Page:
Shostakovich’s Fifth Symphony isn’t just a matter of life and death – it’s more important than that. Written as an answer to Stalin at a time when one wrong note would have landed Shostakovich in the Gulag, it’s one of 20th-century music’s true epics, told in music of raw feeling.
It’ll make a powerful Liverpool debut for one of the UK’s most talked-about young conductors – and a striking contrast to Mozart’s beloved Clarinet Concerto, played by our own Principal Clarinet Benjamin Mellefont. Berlioz’s comedy overture kicks things off with a wink.”
Form the Royal Liverpool Philharmonic Orchestra’s website
To learn more about Benjamin please go to his website
AUSTRALIA PIANO QUARTET
(Rebecca Chan, violin; Daniel de Borah, piano; Thomas Rann, cello; James Wannan, viola)
Thursday 15 September 2016 at 1:00PM
MOZART: Piano Quartet in E flat K.452 (after Quintet for piano & winds)
BRAHMS: Piano Quartet in C minor Op. 60
‘Intellectually and musically vigorous’ – Sydney Morning Herald
‘Chamber playing of the highest order’ – Limelight Magazine
The Australia Piano Quartet, Ensemble in Residence at the University of Technology Sydney, performs concert series at the Sydney Opera House and Melbourne Recital Centre, as well as international tours throughout Europe and Asia. Following their London debut in 2015, the APQ returns to the UK, China, France and Italy in 2016.
In addition to the canonical masterpieces, the ensemble is committed to unearthing neglected works. They have commissioned piano quartets from Australian composers, including Elliott Gyger, Elena Kats-Chernin, Paul Dean and William Barton and have been broadcast on Foxtel Arts, ABC Classic FM and BBC Radio 3. In 2017, the ensemble will release their first disc, Mozart’s complete works for piano quartet.
2015 is a pretty special year for me. It’s the first year I’ve spent experiencing the 30’s, the first time my cello was swabbed and searched instead of me in an airport, and it’s the first time I’ve performed a concerto without a conductor – and with the Sydney Symphony Orchestra to boot.
Speaking of, I must mention that all of these fantastic experiences happened during the month of May as a result of winning the inaugural Australian Cello Awards Grand Prize in 2014 (ACA Website, next competition in 2017). That was a highlight not soon forgotten in itself and I’m sure I’ll be hearing even greater things from CEO Roland Gridiger and his team at MOST. But as I was trying to say, my excitement grew endlessly (so too did practice) as my debut with the Sydney Symphony drew nearer.
On the way to my first rehearsal, I was nervous about what to expect. There have been times in the past where the concerts haven’t lived up to expectations owing to insufficient rehearsal time or difficulties in communication. When I arrived I was greeted by the Concertmaster Andrew Haveron before meeting the Orchestra for some one-on-one time with the Bach Concerto; this is when general & interpretational decisions are brought up so there are fewer surprises during rehearsal. It was clear from the start Andrew was confident and accommodating – vital qualities for a good musician, and a good human being.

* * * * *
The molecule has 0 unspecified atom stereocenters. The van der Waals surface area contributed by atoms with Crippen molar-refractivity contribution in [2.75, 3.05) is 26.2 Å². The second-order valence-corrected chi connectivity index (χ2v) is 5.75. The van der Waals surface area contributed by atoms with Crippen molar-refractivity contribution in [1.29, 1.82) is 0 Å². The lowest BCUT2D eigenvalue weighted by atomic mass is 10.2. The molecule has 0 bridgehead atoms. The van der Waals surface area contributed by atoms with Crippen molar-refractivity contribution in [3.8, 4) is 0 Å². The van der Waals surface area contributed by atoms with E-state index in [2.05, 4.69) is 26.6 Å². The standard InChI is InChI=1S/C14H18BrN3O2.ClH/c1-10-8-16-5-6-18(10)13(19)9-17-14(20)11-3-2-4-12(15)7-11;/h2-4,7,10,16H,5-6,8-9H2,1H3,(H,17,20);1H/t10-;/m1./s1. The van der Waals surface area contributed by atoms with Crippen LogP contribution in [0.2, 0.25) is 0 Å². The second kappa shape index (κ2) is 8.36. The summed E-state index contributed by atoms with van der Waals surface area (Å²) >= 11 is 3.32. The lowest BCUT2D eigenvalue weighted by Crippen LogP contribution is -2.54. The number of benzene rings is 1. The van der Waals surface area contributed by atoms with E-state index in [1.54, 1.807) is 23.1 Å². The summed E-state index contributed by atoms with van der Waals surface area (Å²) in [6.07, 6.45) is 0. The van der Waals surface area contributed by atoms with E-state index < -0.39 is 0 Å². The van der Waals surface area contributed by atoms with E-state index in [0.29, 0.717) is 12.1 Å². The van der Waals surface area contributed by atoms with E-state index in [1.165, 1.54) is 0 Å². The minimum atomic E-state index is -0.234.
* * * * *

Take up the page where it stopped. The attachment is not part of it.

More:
A Concerto without a conductor is a trust building exercise, and it’s easy to lose your nerve or get too excited. There’s bound to be more communication between the musicians, leading to more ideas being aired, but you also better know the score intimately! Not only will there be questions from the orchestra, knowing how the 1st violins bow a particular sequence of quavers or how the cellos phrase another section makes all the difference in rehearsals and performances, all the while giving a brilliant unique interpretation of the work.
It’s not difficult when you play with a wonderful orchestra, to get carried away in the passion of a running passage and/or to indulge the slow movement so much everyone else thinks it’s like watching paint dry; it’s happened many times during my earlier years and I’m embarrassed to say that wasn’t too long ago, which is why I advocate discipline and self-control! Having said that, it doesn’t mean I’m to be lifeless on stage when not playing anything either. Here’s me and the SSO taking a couple of minutes off after the rehearsals to shred the piece we just spent hours rehearsing. (It’s definitely the SSO’s good nature that I’m allowed to get away with this…but what can I say? Music’s got to be enjoyed by the ones playing and the ones listening!
About two weeks prior the SSO’s website had listed the concert as SOLD OUT which meant the only chance of securing a ticket was to wait and chance it at the returns desk. As a performer the adoration of your audience is key! Don’t believe me? Try playing for a hall half-empty (or half-full depending on your philosophical bend) and tell me you don’t wish you’d have given more love and attention to them more often; for a concert organizer that’s also a great reason not to see you again any time soon. I’m sure both the Australian Cello Awards and the Sydney Symphony have worked very hard to push this concert to the public, and if anybody else was involved, I thank you sincerely for making all of this a fantastically memorable event!
To read Yelian’s complete article please click here
Yelian He and the Tait Memorial Trust
Yelian, a former Tait Awardee, was a featured artist at the 2014 Tait Winter Prom at St John’s Smiths Square. He played Sollima’s thrilling duet for two celli with fellow Tait Awardee, Adam Szabo. Conducted by Kelly Lovelady and accompanied by the strings of the Tait Chamber Orchestra it was a highlight of the evening.